By Jake Rossen
By Jesse Marx
By Michelle LeBow
By Alleen Brown
By Maggie LaMaack
By CP Staff
By Jesse Marx
Many firefighters see the board-ups as just another time-suck that will spread the already stretched department even thinner. One firefighter says he missed three calls while tied up doing board-ups, meaning the emergency was passed off to the next closest station.
"So they're taking our staffing away, but they're doing it in very stealth ways," says Reid Wilson, firefighters union vice president. "This whole board-up program that's coming is going to pull an entire truck company out of service for the time they're going to have to do that board-up, and we're already short truck companies."
On an unseasonably warm afternoon in October, a crew sits around a table at a Minneapolis fire station preparing lunch.
They are still waiting to see how the 32 pending cuts will affect them. If the department does have to make layoffs, the least tenured will be the first to go, meaning they might not have jobs come January.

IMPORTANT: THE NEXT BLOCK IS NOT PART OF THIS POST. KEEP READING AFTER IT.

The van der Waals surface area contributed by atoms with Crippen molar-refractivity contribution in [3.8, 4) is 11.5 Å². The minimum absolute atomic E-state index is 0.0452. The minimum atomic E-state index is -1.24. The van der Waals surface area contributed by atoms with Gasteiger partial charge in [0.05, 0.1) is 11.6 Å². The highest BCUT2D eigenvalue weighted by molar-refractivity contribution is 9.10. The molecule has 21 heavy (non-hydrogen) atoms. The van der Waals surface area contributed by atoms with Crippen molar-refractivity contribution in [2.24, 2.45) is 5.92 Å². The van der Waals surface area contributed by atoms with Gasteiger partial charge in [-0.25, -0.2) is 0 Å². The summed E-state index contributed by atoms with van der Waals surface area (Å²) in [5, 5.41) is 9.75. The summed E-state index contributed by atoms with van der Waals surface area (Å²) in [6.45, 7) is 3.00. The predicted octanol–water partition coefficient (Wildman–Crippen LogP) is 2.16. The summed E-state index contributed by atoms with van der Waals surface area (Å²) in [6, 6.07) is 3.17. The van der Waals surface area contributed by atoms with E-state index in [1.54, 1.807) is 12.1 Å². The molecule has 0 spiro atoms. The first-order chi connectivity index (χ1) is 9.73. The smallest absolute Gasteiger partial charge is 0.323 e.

Some firefighters follow the news more closely than others, but the sentiment toward the city is pretty much the same across the table.
"I can see how [Rybak's] done a lot for the city and done a lot for our national image," says one firefighter. "But if you've been around here like with me, you see how much of a shoestring we really are."
Suddenly, an alarm rings in over the loudspeaker.
Within a matter of seconds, lunch is abandoned on the table, and the rigs are pulling out into the street on the way to a call.
Lakosky says he fears what tragic accident will have to happen before the city starts listening to the warnings of the firefighters on the front lines. Until then, he and other firefighters will continue to make due with less than what they need.
"The spin is, 'Your safety is up to you,'" says Lakosky. "Well, you know what? If the fire's rolling and they're yelling they think some kids are in there, you go. You're going to make it work. I'm not waiting for another rig or whatever; you're going to go. And that just is what it is. We aren't people that don't go."